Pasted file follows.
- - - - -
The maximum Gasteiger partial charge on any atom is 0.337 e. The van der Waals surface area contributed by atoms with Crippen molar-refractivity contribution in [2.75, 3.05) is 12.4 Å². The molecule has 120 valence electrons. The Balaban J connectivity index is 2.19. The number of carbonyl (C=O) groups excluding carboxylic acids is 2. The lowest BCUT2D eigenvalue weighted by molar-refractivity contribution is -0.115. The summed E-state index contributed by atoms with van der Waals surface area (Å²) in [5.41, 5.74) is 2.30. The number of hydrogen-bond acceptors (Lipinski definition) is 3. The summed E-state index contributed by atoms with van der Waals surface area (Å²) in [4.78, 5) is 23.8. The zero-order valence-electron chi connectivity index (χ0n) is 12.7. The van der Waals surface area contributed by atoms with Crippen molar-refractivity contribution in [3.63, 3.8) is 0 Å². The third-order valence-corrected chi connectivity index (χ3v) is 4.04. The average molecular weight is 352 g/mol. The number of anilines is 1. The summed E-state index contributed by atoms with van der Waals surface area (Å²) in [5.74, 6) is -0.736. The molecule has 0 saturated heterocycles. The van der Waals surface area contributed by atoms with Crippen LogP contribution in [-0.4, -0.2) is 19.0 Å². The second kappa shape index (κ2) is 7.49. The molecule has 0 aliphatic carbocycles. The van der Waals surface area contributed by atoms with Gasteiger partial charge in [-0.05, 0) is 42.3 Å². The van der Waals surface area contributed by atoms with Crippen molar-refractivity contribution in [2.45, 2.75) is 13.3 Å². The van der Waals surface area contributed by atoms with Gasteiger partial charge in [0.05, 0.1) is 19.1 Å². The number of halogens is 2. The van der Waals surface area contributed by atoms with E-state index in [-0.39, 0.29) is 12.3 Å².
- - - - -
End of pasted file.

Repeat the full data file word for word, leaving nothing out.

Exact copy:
The maximum Gasteiger partial charge on any atom is 0.337 e. The van der Waals surface area contributed by atoms with Crippen molar-refractivity contribution in [2.75, 3.05) is 12.4 Å². The molecule has 120 valence electrons. The Balaban J connectivity index is 2.19. The number of carbonyl (C=O) groups excluding carboxylic acids is 2. The lowest BCUT2D eigenvalue weighted by molar-refractivity contribution is -0.115. The summed E-state index contributed by atoms with van der Waals surface area (Å²) in [5.41, 5.74) is 2.30. The number of hydrogen-bond acceptors (Lipinski definition) is 3. The summed E-state index contributed by atoms with van der Waals surface area (Å²) in [4.78, 5) is 23.8. The zero-order valence-electron chi connectivity index (χ0n) is 12.7. The van der Waals surface area contributed by atoms with Crippen molar-refractivity contribution in [3.63, 3.8) is 0 Å². The third-order valence-corrected chi connectivity index (χ3v) is 4.04. The average molecular weight is 352 g/mol. The number of anilines is 1. The summed E-state index contributed by atoms with van der Waals surface area (Å²) in [5.74, 6) is -0.736. The molecule has 0 saturated heterocycles. The van der Waals surface area contributed by atoms with Crippen LogP contribution in [-0.4, -0.2) is 19.0 Å². The second kappa shape index (κ2) is 7.49. The molecule has 0 aliphatic carbocycles. The van der Waals surface area contributed by atoms with Gasteiger partial charge in [-0.05, 0) is 42.3 Å². The van der Waals surface area contributed by atoms with Crippen molar-refractivity contribution in [2.45, 2.75) is 13.3 Å². The van der Waals surface area contributed by atoms with Gasteiger partial charge in [0.05, 0.1) is 19.1 Å². The number of halogens is 2. The van der Waals surface area contributed by atoms with E-state index in [-0.39, 0.29) is 12.3 Å².